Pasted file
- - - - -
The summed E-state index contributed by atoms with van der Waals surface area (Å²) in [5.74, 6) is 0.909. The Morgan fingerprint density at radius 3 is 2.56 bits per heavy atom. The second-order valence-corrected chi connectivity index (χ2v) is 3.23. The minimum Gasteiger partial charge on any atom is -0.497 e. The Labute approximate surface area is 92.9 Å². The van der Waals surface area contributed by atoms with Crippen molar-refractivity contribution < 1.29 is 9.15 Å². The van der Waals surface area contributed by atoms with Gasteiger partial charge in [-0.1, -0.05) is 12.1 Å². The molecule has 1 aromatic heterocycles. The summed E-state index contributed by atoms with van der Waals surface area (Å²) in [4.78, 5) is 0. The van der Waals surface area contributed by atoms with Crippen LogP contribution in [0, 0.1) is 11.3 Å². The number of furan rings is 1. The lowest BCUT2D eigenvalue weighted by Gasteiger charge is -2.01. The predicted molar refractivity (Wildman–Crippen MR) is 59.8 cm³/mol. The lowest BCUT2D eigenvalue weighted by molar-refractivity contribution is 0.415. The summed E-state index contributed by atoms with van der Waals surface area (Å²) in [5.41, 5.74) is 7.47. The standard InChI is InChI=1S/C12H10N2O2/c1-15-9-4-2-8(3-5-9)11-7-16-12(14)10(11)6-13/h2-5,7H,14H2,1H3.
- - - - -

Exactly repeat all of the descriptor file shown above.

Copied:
The summed E-state index contributed by atoms with van der Waals surface area (Å²) in [5.74, 6) is 0.909. The Morgan fingerprint density at radius 3 is 2.56 bits per heavy atom. The second-order valence-corrected chi connectivity index (χ2v) is 3.23. The minimum Gasteiger partial charge on any atom is -0.497 e. The Labute approximate surface area is 92.9 Å². The van der Waals surface area contributed by atoms with Crippen molar-refractivity contribution < 1.29 is 9.15 Å². The van der Waals surface area contributed by atoms with Gasteiger partial charge in [-0.1, -0.05) is 12.1 Å². The molecule has 1 aromatic heterocycles. The summed E-state index contributed by atoms with van der Waals surface area (Å²) in [4.78, 5) is 0. The van der Waals surface area contributed by atoms with Crippen LogP contribution in [0, 0.1) is 11.3 Å². The number of furan rings is 1. The lowest BCUT2D eigenvalue weighted by Gasteiger charge is -2.01. The predicted molar refractivity (Wildman–Crippen MR) is 59.8 cm³/mol. The lowest BCUT2D eigenvalue weighted by molar-refractivity contribution is 0.415. The summed E-state index contributed by atoms with van der Waals surface area (Å²) in [5.41, 5.74) is 7.47. The standard InChI is InChI=1S/C12H10N2O2/c1-15-9-4-2-8(3-5-9)11-7-16-12(14)10(11)6-13/h2-5,7H,14H2,1H3.